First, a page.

Michael: Okay. I guess to me it all just comes back to that classic, if you don't stand for something, you stand for nothing.
Carl: Yeah, it's exactly like that.
Michael: You gotta pick something to stand for, for whoever it is you want to stand for.
Carl: And I think Seth Godin's question of what does it do? No, sorry, who is it for and what does it do? Is pointing. And so, if you had to say it at the high level, like who is it for? Let's pretend like it's for architects that own their own firm. What does it do? Tell me 7 things that it does. I just picked the number 7. Whatever. Tell me 7 things that it does. Well how do you know? Well, take a crack and then go ask 10 architects that you work with. And again, don't get caught up in our goodness.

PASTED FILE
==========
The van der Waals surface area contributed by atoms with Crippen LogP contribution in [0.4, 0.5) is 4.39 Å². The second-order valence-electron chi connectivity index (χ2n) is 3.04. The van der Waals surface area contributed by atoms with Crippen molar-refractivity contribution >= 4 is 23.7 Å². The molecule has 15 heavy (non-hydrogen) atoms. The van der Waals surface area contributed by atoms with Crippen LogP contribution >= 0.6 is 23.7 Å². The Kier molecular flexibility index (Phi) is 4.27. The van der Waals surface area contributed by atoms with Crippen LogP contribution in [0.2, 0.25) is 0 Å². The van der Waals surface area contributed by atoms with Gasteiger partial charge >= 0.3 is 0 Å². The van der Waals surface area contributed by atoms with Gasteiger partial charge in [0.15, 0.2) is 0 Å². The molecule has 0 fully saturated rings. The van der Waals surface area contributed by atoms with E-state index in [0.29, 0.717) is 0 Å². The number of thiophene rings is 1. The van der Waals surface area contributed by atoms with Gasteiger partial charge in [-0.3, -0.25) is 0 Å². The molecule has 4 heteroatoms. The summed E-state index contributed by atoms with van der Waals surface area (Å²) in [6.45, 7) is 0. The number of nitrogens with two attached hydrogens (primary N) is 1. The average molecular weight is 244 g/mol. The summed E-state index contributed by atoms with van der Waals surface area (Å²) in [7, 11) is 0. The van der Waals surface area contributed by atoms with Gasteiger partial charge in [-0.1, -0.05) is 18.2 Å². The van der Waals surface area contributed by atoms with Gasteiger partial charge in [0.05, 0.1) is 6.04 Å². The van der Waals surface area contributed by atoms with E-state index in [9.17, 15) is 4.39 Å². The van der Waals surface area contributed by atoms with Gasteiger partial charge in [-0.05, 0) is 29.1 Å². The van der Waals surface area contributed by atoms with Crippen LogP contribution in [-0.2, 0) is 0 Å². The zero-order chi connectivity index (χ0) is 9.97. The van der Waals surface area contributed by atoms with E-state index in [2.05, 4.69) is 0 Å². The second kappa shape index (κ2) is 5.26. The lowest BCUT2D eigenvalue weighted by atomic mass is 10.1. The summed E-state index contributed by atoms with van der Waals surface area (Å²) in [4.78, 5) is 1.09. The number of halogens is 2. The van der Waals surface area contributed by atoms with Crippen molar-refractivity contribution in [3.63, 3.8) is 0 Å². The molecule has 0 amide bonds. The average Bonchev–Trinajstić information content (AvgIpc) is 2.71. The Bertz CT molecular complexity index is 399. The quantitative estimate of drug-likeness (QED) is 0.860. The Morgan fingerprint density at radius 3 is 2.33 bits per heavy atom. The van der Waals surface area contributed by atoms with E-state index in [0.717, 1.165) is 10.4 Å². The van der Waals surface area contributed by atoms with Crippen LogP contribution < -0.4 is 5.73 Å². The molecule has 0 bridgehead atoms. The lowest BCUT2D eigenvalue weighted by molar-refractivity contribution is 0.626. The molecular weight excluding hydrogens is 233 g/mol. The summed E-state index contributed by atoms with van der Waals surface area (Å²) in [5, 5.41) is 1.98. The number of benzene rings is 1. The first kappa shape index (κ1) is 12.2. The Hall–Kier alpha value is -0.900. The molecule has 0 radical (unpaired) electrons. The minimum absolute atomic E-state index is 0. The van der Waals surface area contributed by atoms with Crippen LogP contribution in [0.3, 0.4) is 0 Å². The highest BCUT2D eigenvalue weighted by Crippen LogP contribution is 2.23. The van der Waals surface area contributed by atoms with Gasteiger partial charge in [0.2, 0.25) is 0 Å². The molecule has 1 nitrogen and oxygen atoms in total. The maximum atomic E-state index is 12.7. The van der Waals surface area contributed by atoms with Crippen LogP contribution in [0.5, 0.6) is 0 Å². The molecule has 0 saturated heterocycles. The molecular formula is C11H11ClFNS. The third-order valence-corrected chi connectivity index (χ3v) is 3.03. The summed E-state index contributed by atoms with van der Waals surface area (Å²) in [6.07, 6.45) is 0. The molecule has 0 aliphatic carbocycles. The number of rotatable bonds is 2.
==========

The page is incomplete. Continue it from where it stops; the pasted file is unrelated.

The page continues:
Michael: Does this resonate with you?
Carl: Yeah. Or even before you even say, does this resonate? Ask them like, Hey, what does my work do for you? Right? Just go ask. You'll run into things. Don't get too scared about the actual questions. Just go ask.
Michael: Very cool. Well, thank you, Carl.
Carl: Yeah, cheers, Michael, super fun.
Michael: Awesome. Thank you.